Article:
The “snow-in-water” passage moves from a placid scene of primordial harmony (“snow in water”), to a seemingly inexplicable discharge of inchoate, repulsive stuff (“slime issues forth from it”), to a consolidation of that inchoate stuff through a series of berurin (siftings/selections/clarifications). By the end of this lengthy passage, the slime has consolidated into formidable demonic entities, the “great mighty wind,” “earthquake,” and “fire” of Elijah’s Horeb vision (1 Kings 19:11). This entire process, for the Zoharic writer, lurks in the second verse of Genesis.

Only after this “sifting/selecting/clarification” of the seeming primordial harmony between opposites, and the emergence of consolidated demonic entities, can the Creation of the divine cosmos take place, the emanation of the light portrayed in the third verse.

The short imagistic evocation at the beginning of this passage is paradigmatic for the kinds of processes I elucidate throughout the book, with the help of Kristeva: the inevitably simultaneous emergence of divine and demonic, the initiation of processes of abjection (the “issuing forth” of “slime”) even before the emergence of a subject, the inference that the roots of both divine and demonic lurk in the state of primordial indifferentiation – and, implicitly, the endless pyrrhic struggle to separate or reintegrate them.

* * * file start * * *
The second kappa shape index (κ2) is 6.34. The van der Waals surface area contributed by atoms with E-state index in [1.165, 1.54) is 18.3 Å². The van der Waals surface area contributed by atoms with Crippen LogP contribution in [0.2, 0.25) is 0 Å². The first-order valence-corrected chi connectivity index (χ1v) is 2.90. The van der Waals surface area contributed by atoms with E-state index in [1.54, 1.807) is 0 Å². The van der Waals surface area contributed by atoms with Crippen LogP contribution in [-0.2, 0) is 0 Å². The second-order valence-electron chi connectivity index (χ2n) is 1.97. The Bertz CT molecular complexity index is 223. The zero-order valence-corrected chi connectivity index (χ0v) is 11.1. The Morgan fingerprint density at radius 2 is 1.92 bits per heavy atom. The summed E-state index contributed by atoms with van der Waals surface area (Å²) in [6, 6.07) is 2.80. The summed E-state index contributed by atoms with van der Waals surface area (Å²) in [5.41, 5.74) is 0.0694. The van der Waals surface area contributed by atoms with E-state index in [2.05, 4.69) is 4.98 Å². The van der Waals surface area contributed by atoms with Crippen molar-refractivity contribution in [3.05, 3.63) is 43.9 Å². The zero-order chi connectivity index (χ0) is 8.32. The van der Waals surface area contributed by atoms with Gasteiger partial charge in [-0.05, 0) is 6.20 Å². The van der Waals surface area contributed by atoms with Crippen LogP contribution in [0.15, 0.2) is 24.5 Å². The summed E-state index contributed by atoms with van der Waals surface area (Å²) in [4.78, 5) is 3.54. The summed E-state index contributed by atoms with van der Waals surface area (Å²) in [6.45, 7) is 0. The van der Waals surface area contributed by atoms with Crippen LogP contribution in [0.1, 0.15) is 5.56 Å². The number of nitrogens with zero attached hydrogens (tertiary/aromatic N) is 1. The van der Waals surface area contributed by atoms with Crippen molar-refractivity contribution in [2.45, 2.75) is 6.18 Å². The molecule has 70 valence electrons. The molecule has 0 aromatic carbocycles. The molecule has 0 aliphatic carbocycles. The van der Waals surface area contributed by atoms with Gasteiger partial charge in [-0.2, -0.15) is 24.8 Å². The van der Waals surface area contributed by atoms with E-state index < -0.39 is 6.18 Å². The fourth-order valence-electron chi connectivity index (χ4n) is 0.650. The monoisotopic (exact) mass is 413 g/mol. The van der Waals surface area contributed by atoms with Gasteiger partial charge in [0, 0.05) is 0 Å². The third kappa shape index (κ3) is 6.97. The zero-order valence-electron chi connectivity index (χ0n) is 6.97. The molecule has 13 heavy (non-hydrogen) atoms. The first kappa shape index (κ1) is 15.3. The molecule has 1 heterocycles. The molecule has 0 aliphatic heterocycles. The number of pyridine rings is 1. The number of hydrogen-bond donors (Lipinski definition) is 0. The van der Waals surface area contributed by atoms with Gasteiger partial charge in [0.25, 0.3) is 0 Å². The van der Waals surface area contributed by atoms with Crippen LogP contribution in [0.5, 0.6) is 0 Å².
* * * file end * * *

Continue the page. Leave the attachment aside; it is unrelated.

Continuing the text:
11) Why is divine anger paradigmatic of the myth of the demonic?

The theme of anger may be the most accessible entrée for many people into the mythology of the demonic. People often encounter anger as a fearsome force of mythical proportions. Most of us have had the experience of being overwhelmed by anger, an experience aptly described as “being possessed by anger,” often followed by “I don’t know what came over me!” This experience of being possessed by something alien to ourselves is rather uncanny – and even those not mythologically inclined might see how one can be led into myths of the demonic in order to narrate what has taken place. At the same time, we experience anger as an appropriate response to injustice against ourselves and others.

On the religious plane, divine anger poses a seemingly insuperable dilemma. Even a cursory reading of the Hebrew Bible discloses a God who is prone to anger, an anger that often exceeds all bounds. The Bible often associates anger with fire: a pervasive verb to depict divine anger is the “scorching of the nose” [ḥaron af]. That “scorching” at times leads to the literal unleashing of destructive fire, indiscriminate in its targets (e.g., Numbers 11:1). What “possesses” this God, a God of mercy and justice, that transforms Him into a fire-breathing Dragon?